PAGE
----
Among the lessons learned in the wake of covering a tragedy is the value of counselors for staff and the importance of having close working ties with law enforcement when such a catastrophe with numerous moving parts unfolds.
LAS VEGAS — If there’s one thing that’s clear nearly six months after the Mandalay Bay shooting here, it’s that the trauma of the event is still very real for local media.
“There are a lot of people on our staff who are still healing,” said Patrick Walker, a reporter at KLAS who spent nearly 12 hours on the air following the shooting and has devoted much reporting to it since.
Walker told attendees of the NAB Show on Tuesday that those reporters who worked closely with the grieving families of shooting victims have felt particularly hard aftershocks.
Todd Brown, news director and GM of KVVU, brought in counselors after the first week for this staff, and was warned at the time that there would likely be a recurrence of traumatic feelings in a few months. “Someone told me it was going to sink in 90 days later, and it did,” he said.
Hub Brown, a journalism professor at Syracuse University, said he has begun impressing on students the need to seek help after they cover such events.
“We talk about the need for self care with our students,” he said. “You’ve got to be able to go and talk with somebody.”
In a conversation that unpacked some of the major threads of media and law enforcement’s response to the shooting, it also emerged that developing close working ties between the two entities is key when such a catastrophe with numerous moving parts unfolds.
On the media side, having a good working relationship with local law enforcement “is like having a bank account” local journalists must continue to maintain “so that when a rainy day comes you have that understanding,” Professor Brown said.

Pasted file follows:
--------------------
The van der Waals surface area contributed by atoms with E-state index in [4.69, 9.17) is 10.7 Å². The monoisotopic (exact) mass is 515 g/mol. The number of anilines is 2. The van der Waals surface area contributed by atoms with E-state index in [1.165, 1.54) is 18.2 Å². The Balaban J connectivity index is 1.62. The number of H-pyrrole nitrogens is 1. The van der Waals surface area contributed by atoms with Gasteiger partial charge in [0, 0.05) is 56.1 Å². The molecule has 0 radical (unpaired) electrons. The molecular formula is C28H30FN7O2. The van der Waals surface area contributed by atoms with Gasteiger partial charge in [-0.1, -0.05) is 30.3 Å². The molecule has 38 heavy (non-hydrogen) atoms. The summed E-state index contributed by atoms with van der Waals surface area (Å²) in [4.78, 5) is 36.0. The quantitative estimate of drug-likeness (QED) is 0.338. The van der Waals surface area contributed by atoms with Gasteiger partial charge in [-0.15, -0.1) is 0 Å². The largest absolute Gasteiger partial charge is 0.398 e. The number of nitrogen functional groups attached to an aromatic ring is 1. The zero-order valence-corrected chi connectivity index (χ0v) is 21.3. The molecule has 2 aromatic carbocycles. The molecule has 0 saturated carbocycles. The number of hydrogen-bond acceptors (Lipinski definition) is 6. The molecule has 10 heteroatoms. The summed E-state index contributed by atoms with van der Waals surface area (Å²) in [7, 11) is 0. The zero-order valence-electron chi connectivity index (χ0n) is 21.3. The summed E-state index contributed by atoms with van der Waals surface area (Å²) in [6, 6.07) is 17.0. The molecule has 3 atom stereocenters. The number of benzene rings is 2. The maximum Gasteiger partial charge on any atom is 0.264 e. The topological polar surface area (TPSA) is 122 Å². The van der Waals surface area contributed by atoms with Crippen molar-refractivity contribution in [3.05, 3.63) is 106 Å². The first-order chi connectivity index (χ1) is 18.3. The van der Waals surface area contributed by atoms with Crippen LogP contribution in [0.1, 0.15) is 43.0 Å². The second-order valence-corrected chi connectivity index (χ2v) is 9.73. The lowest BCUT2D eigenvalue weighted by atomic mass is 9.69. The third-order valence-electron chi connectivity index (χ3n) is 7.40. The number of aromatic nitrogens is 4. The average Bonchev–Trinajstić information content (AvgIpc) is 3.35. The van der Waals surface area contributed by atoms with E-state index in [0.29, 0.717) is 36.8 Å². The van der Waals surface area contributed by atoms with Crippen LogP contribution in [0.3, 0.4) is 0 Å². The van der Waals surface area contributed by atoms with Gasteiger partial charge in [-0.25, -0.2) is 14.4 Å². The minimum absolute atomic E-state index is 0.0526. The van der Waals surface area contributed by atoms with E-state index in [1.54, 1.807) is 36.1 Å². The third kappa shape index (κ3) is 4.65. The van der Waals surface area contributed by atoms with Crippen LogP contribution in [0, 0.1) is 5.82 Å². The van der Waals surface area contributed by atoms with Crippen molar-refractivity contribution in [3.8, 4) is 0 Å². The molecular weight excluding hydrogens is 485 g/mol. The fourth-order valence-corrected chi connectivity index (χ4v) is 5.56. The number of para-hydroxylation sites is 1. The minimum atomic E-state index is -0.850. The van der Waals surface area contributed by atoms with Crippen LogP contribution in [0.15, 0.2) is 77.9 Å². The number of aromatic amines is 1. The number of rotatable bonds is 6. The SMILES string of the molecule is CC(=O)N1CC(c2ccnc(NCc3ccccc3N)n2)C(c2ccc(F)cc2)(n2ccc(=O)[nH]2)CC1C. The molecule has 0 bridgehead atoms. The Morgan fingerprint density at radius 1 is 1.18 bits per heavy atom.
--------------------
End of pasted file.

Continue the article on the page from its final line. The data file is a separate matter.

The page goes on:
Charles Hank, a Clark County assistant sheriff who was among law enforcement on the scene, agreed. “We want to do this with respect as professionals,” he said of the briefings and updates that followed the shooting, where amateur reporters were more likely to butt heads with police.
Another strand that emerged is that local media can play a fast-evolving role that often shifts in unexpected directions. That was the case for Carla Rae, a comedian and morning radio host for KKLZ whose show shifted from music to talk in the days following the shooting.
“We all became reporters that day for the rest of the week,” she said.
Emotions also ran high at the station, whose sister country station had given listeners a number of free passes to the country music festival targeted by the shooter.
Walker admitted that in his long on-air stint immediately after the shooting, he, too may have “editorialized” on air when exhaustion and emotion set in.
Syracuse’s Brown says such lapses and mistakes are invariably a part of crisis reporting.
“You’re going to make mistakes,” he said. “What matters is what you do after the mistake.”
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